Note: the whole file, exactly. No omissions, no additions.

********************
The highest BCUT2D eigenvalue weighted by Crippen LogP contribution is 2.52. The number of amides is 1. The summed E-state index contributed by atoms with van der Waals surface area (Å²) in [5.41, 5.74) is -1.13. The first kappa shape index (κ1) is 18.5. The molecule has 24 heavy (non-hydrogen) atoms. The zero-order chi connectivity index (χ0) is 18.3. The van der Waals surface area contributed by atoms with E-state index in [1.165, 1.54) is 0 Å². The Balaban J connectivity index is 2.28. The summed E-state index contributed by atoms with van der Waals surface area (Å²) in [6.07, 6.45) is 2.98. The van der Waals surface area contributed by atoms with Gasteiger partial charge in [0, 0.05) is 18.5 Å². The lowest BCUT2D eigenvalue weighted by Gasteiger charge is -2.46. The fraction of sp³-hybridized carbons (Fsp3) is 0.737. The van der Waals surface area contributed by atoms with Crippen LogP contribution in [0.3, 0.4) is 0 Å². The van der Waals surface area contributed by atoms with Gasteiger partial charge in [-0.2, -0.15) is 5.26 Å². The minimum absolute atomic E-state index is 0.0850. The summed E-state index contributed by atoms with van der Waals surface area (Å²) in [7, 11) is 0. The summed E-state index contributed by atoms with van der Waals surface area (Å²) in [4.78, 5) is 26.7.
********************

The highest BCUT2D eigenvalue weighted by Crippen LogP contribution is 2.52. The number of amides is 1. The summed E-state index contributed by atoms with van der Waals surface area (Å²) in [5.41, 5.74) is -1.13. The first kappa shape index (κ1) is 18.5. The molecule has 24 heavy (non-hydrogen) atoms. The zero-order chi connectivity index (χ0) is 18.3. The van der Waals surface area contributed by atoms with E-state index in [1.165, 1.54) is 0 Å². The Balaban J connectivity index is 2.28. The summed E-state index contributed by atoms with van der Waals surface area (Å²) in [6.07, 6.45) is 2.98. The van der Waals surface area contributed by atoms with Gasteiger partial charge in [0, 0.05) is 18.5 Å². The lowest BCUT2D eigenvalue weighted by Gasteiger charge is -2.46. The fraction of sp³-hybridized carbons (Fsp3) is 0.737. The van der Waals surface area contributed by atoms with Crippen LogP contribution in [0.3, 0.4) is 0 Å². The van der Waals surface area contributed by atoms with Gasteiger partial charge in [-0.2, -0.15) is 5.26 Å². The minimum absolute atomic E-state index is 0.0850. The summed E-state index contributed by atoms with van der Waals surface area (Å²) in [7, 11) is 0. The summed E-state index contributed by atoms with van der Waals surface area (Å²) in [4.78, 5) is 26.7.